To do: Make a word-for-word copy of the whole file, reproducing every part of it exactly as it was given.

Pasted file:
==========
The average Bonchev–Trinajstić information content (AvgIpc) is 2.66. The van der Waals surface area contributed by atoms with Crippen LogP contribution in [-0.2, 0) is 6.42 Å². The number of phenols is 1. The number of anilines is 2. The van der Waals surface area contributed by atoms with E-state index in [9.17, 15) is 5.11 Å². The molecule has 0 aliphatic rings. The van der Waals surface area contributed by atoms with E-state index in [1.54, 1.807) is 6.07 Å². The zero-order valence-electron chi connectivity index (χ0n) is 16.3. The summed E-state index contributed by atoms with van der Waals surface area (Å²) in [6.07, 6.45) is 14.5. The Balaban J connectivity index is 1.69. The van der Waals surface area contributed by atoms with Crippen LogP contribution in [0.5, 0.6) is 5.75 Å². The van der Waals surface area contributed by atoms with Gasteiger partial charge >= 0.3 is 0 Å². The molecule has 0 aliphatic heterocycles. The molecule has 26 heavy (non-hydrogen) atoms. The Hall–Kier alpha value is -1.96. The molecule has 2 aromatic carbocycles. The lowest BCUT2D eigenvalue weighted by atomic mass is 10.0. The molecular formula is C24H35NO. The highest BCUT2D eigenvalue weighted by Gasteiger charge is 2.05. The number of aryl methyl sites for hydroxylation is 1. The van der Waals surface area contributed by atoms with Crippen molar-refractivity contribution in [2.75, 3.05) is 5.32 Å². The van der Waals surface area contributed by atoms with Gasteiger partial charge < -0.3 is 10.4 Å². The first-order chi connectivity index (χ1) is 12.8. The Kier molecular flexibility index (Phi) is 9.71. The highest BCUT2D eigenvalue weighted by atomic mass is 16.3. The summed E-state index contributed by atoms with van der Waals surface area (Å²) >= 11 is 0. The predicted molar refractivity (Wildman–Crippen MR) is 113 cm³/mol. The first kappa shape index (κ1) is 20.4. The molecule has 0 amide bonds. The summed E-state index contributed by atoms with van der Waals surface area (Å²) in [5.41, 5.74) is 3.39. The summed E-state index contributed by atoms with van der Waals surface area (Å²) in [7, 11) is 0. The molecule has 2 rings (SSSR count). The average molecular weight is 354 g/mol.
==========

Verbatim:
The average Bonchev–Trinajstić information content (AvgIpc) is 2.66. The van der Waals surface area contributed by atoms with Crippen LogP contribution in [-0.2, 0) is 6.42 Å². The number of phenols is 1. The number of anilines is 2. The van der Waals surface area contributed by atoms with E-state index in [9.17, 15) is 5.11 Å². The molecule has 0 aliphatic rings. The van der Waals surface area contributed by atoms with E-state index in [1.54, 1.807) is 6.07 Å². The zero-order valence-electron chi connectivity index (χ0n) is 16.3. The summed E-state index contributed by atoms with van der Waals surface area (Å²) in [6.07, 6.45) is 14.5. The Balaban J connectivity index is 1.69. The van der Waals surface area contributed by atoms with Crippen LogP contribution in [0.5, 0.6) is 5.75 Å². The van der Waals surface area contributed by atoms with Gasteiger partial charge >= 0.3 is 0 Å². The molecule has 0 aliphatic heterocycles. The molecule has 26 heavy (non-hydrogen) atoms. The Hall–Kier alpha value is -1.96. The molecule has 2 aromatic carbocycles. The lowest BCUT2D eigenvalue weighted by atomic mass is 10.0. The molecular formula is C24H35NO. The highest BCUT2D eigenvalue weighted by Gasteiger charge is 2.05. The number of aryl methyl sites for hydroxylation is 1. The van der Waals surface area contributed by atoms with Crippen molar-refractivity contribution in [2.75, 3.05) is 5.32 Å². The van der Waals surface area contributed by atoms with Gasteiger partial charge < -0.3 is 10.4 Å². The first-order chi connectivity index (χ1) is 12.8. The Kier molecular flexibility index (Phi) is 9.71. The highest BCUT2D eigenvalue weighted by atomic mass is 16.3. The summed E-state index contributed by atoms with van der Waals surface area (Å²) >= 11 is 0. The predicted molar refractivity (Wildman–Crippen MR) is 113 cm³/mol. The first kappa shape index (κ1) is 20.4. The molecule has 0 amide bonds. The summed E-state index contributed by atoms with van der Waals surface area (Å²) in [5.41, 5.74) is 3.39. The summed E-state index contributed by atoms with van der Waals surface area (Å²) in [7, 11) is 0. The molecule has 2 rings (SSSR count). The average molecular weight is 354 g/mol.